I sit here wrapped up in a thick fleece blanket and sipping a mug of Twinings Superblend Calm – it’s about all I can bring myself to manage right now.
I got invited out for a dog walk with my mother and brother today, and almost straight away I knew it was a bad idea. Why the hell did I even agree to go?
“I’m not driving today” my mother said. Initially, I was confused. But then it made sense. She isn’t – my newly qualified brother is.
I was forced to sit in the car and coo and ahh and say nice things about my brother’s new driving capabilities. I was happy and proud for him, really, I mean it.
“We’ve both things to be proud of, bro. Perhaps should celebrate?” I said grinning. I made a comeback yesterday, and I was proud, so proud of Ten Shades & Me.
“Mmm, but when do you start making money?” my Mum asked. Instantly, I felt my good mood plummet. In my family, subscribers count for nothing, and how much money your earn underscores your success. If you aren’t making money from it, your biggest passion can be considered as nothing more than a hobby.
As we walked around the park, I fell back and held in the tears. Nothing I did, nothing I could ever do in my family would qualify me for being good enough. No money? No hope.
Mum and my brother walked ahead and talked among themselves. Very occasionally they checked back to see how I was doing, and then they carried on.
“You alright, sis?” my brother asked.
“Hmm? I’m fine” I said quietly. I wasn’t, I was tense, stressed, angry. The tears welled and threatened to come out.
“You’re not, are you?” he said softly.
“I just.. it’s all about the money,” I began, “but I can’t sell shit if I don’t have a fanbase. Nobody wants to read from someone who writes if they don’t have a fanbase behind them.” I went on. The tears were no longer held back, they were there.
“And anyway, I don’t give a fuck about money. I like helping people, that’s all I care about! But that counts for shit around here..” I whispered, glaring harshly at the back of my mother.
By the time we got halfway around the park for the second time, I was back on my own. My mother and brother were talking among themselves, and no amount of talking to my brother about fanbases and collaborations was going to start a conversation. It was a no-brainer, if it’s not earning me money, so they just don’t care for my blog. I could feel the tension building up, the ache that needed to come out. Inhaling and lifting my face into the cold air, I remembered how wholesome it felt to surrender control. I remembered why I do what I do. I remembered what I love.
This is it. This is me. Home.
All afternoon, success was defined by learning to drive. If you drive, it seems. You’re an adult. If you don’t, well, then you’re not an adult, you’re just a failure. Ah, the Maggie Thatcher mentality.
Truthfully, I’m 31 now and I’ve done just fine without a license. The only use I’ve had for my license is the occasional bit of ID, and even then, it’s not always necessary. An oldie like me doesn’t need ID to buy a drink these days- sad times.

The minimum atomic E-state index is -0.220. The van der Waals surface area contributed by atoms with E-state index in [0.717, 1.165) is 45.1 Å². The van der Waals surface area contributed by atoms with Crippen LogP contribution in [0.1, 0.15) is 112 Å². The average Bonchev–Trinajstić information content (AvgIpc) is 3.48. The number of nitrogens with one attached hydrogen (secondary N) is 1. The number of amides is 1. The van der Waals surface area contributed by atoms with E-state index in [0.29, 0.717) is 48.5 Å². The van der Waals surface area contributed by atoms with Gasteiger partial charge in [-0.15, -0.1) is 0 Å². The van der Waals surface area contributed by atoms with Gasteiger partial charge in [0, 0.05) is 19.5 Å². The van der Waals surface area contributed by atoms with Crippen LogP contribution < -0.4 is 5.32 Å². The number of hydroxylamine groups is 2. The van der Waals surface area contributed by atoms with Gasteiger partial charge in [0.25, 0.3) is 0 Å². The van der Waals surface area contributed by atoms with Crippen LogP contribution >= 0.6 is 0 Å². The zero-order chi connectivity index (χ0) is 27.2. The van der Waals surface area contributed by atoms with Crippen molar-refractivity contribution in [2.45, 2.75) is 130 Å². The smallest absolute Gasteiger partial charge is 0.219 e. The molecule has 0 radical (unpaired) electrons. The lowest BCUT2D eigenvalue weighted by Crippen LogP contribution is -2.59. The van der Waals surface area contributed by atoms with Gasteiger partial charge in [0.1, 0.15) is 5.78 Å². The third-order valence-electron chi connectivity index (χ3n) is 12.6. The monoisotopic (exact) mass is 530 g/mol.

Most of the time, my outings are a matter of joining my family, getting the bus, getting stuff delivered or walking. Occasionally, we also depend on a local branch of executive taxis. What? You thought Ten Shades would repeatedly expose me to the weed-scented, tracksuit-wearing drivers we’ve had twice with Uber, really? Oh no, it’s all leather interiors and LEDs for this lucky lady.
Part of the beauty of not owning a car is that when we do travel, we can afford to travel in class. Who knows? If we don’t hitch a ride with family in October, we might travel by first class train, maybe. Silent carriage, leather seats and free tea and biscuits? Yes, please. We’ve already had whispers of saving up and hiring a caravan with a sea view. When in Rome..
So why do we want or need a car, really?
As I said to Wolfie this evening, driving seems and feels so.. mainstream, and expensive! Why not explore other options?
My first suggestion was that we look at electric bikes. They’d cost a small fortune, sure, but I liked the idea of something that wouldn’t produce so much carbon dioxide, and we wouldn’t need to pay through the nose to maintain them each year.
He wasn’t convinced. How about taxis? Public transport? car sharing?
Buses were the least favourable option. Understandable as a long-term solution, perhaps. I offered up a compromise of a motorcycle and a sidecar and Wolfie’s face lit up.
“You’d trust me with two wheels? After years of not trusting me with two wheels?” he asked, bemused. I mirrored his smile.
“If I can trust you to be sensible, sure. No wheelies on black ice like your Dad did” I warned. His Dad was lucky. Shaken and bruised, but fortunately otherwise unscathed.
Wolfie called me to rest on the bed for a while and I cuddled against him, finally and completely home at last. This is where I belonged, this is where I needed to be. Here with my love.
“I needed you earlier,” I whispered. “I was in such a bad way and I was really worried that I was going to do something… you know… wrong.”
Self harm isn’t ‘wrong’, but it is against the rules. Our rules.
“Oh love, you should have called” he said, squeezing me.
“I know, but this is where I needed to be” I said, burying my head against his chest, “here, here with my Ten Shades”.
Wolfie sniffed, his watery eyes and runny nose some of the gorgeous symptoms of his current cold,
“Ten-ply right now, more like” he teased.